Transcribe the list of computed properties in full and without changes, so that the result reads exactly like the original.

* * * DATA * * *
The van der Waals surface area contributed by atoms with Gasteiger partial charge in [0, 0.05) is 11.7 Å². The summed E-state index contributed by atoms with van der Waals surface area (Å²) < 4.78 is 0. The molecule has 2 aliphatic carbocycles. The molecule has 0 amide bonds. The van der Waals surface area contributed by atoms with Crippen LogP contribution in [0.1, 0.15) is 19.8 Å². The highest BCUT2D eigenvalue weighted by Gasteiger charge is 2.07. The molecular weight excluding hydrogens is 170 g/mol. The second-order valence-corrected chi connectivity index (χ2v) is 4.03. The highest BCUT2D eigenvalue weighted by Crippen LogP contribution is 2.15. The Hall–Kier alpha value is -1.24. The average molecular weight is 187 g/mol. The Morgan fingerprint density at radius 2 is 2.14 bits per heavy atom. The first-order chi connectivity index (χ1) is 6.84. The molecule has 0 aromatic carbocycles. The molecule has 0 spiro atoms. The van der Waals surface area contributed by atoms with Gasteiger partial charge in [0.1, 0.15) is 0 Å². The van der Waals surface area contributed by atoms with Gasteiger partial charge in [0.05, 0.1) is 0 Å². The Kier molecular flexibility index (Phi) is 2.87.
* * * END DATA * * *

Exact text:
The van der Waals surface area contributed by atoms with Gasteiger partial charge in [0, 0.05) is 11.7 Å². The summed E-state index contributed by atoms with van der Waals surface area (Å²) < 4.78 is 0. The molecule has 2 aliphatic carbocycles. The molecule has 0 amide bonds. The van der Waals surface area contributed by atoms with Crippen LogP contribution in [0.1, 0.15) is 19.8 Å². The highest BCUT2D eigenvalue weighted by Gasteiger charge is 2.07. The molecular weight excluding hydrogens is 170 g/mol. The second-order valence-corrected chi connectivity index (χ2v) is 4.03. The highest BCUT2D eigenvalue weighted by Crippen LogP contribution is 2.15. The Hall–Kier alpha value is -1.24. The average molecular weight is 187 g/mol. The Morgan fingerprint density at radius 2 is 2.14 bits per heavy atom. The first-order chi connectivity index (χ1) is 6.84. The molecule has 0 aromatic carbocycles. The molecule has 0 spiro atoms. The van der Waals surface area contributed by atoms with Gasteiger partial charge in [0.1, 0.15) is 0 Å². The van der Waals surface area contributed by atoms with Gasteiger partial charge in [0.05, 0.1) is 0 Å². The Kier molecular flexibility index (Phi) is 2.87.